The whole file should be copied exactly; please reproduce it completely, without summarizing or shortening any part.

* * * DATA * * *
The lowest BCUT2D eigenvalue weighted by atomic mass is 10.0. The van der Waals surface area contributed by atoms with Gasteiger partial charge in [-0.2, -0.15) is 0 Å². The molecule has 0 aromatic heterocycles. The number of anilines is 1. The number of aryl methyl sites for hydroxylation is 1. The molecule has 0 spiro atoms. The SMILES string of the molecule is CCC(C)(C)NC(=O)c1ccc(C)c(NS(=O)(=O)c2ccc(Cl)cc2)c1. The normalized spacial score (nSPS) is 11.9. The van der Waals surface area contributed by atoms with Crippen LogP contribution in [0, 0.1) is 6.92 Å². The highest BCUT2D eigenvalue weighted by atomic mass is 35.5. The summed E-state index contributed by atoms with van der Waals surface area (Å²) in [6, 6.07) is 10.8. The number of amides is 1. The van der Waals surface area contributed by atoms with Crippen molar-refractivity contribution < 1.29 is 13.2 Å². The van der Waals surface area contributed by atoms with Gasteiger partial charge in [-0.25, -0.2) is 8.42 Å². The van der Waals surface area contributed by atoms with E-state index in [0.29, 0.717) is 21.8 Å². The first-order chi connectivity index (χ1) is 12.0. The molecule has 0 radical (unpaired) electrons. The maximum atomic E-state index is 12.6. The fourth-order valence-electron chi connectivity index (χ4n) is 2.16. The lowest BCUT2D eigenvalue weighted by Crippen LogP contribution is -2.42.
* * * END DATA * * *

The lowest BCUT2D eigenvalue weighted by atomic mass is 10.0. The van der Waals surface area contributed by atoms with Gasteiger partial charge in [-0.2, -0.15) is 0 Å². The molecule has 0 aromatic heterocycles. The number of anilines is 1. The number of aryl methyl sites for hydroxylation is 1. The molecule has 0 spiro atoms. The SMILES string of the molecule is CCC(C)(C)NC(=O)c1ccc(C)c(NS(=O)(=O)c2ccc(Cl)cc2)c1. The normalized spacial score (nSPS) is 11.9. The van der Waals surface area contributed by atoms with Crippen LogP contribution in [0, 0.1) is 6.92 Å². The highest BCUT2D eigenvalue weighted by atomic mass is 35.5. The summed E-state index contributed by atoms with van der Waals surface area (Å²) in [6, 6.07) is 10.8. The number of amides is 1. The van der Waals surface area contributed by atoms with Crippen molar-refractivity contribution < 1.29 is 13.2 Å². The van der Waals surface area contributed by atoms with Gasteiger partial charge in [-0.25, -0.2) is 8.42 Å². The van der Waals surface area contributed by atoms with E-state index in [0.29, 0.717) is 21.8 Å². The first-order chi connectivity index (χ1) is 12.0. The molecule has 0 radical (unpaired) electrons. The maximum atomic E-state index is 12.6. The fourth-order valence-electron chi connectivity index (χ4n) is 2.16. The lowest BCUT2D eigenvalue weighted by Crippen LogP contribution is -2.42.